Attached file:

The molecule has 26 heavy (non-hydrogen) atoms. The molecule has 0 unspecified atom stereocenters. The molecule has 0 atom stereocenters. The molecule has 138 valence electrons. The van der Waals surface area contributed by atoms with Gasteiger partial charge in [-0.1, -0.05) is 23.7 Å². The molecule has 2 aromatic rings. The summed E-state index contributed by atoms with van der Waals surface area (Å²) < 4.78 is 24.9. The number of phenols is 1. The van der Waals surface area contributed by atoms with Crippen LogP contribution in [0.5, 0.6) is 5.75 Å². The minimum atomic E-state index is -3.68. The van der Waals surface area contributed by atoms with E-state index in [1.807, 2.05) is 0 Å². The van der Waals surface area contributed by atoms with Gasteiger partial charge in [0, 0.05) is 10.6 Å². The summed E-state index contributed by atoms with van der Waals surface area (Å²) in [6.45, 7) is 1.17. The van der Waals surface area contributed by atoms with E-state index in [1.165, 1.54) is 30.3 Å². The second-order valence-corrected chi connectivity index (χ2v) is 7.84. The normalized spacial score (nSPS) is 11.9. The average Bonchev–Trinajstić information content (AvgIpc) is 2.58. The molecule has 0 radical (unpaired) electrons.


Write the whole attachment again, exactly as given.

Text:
The molecule has 26 heavy (non-hydrogen) atoms. The molecule has 0 unspecified atom stereocenters. The molecule has 0 atom stereocenters. The molecule has 138 valence electrons. The van der Waals surface area contributed by atoms with Gasteiger partial charge in [-0.1, -0.05) is 23.7 Å². The molecule has 2 aromatic rings. The summed E-state index contributed by atoms with van der Waals surface area (Å²) < 4.78 is 24.9. The number of phenols is 1. The van der Waals surface area contributed by atoms with Crippen LogP contribution in [0.5, 0.6) is 5.75 Å². The minimum atomic E-state index is -3.68. The van der Waals surface area contributed by atoms with E-state index in [1.807, 2.05) is 0 Å². The van der Waals surface area contributed by atoms with Gasteiger partial charge in [0, 0.05) is 10.6 Å². The summed E-state index contributed by atoms with van der Waals surface area (Å²) in [6.45, 7) is 1.17. The van der Waals surface area contributed by atoms with E-state index in [1.165, 1.54) is 30.3 Å². The second-order valence-corrected chi connectivity index (χ2v) is 7.84. The normalized spacial score (nSPS) is 11.9. The average Bonchev–Trinajstić information content (AvgIpc) is 2.58. The molecule has 0 radical (unpaired) electrons.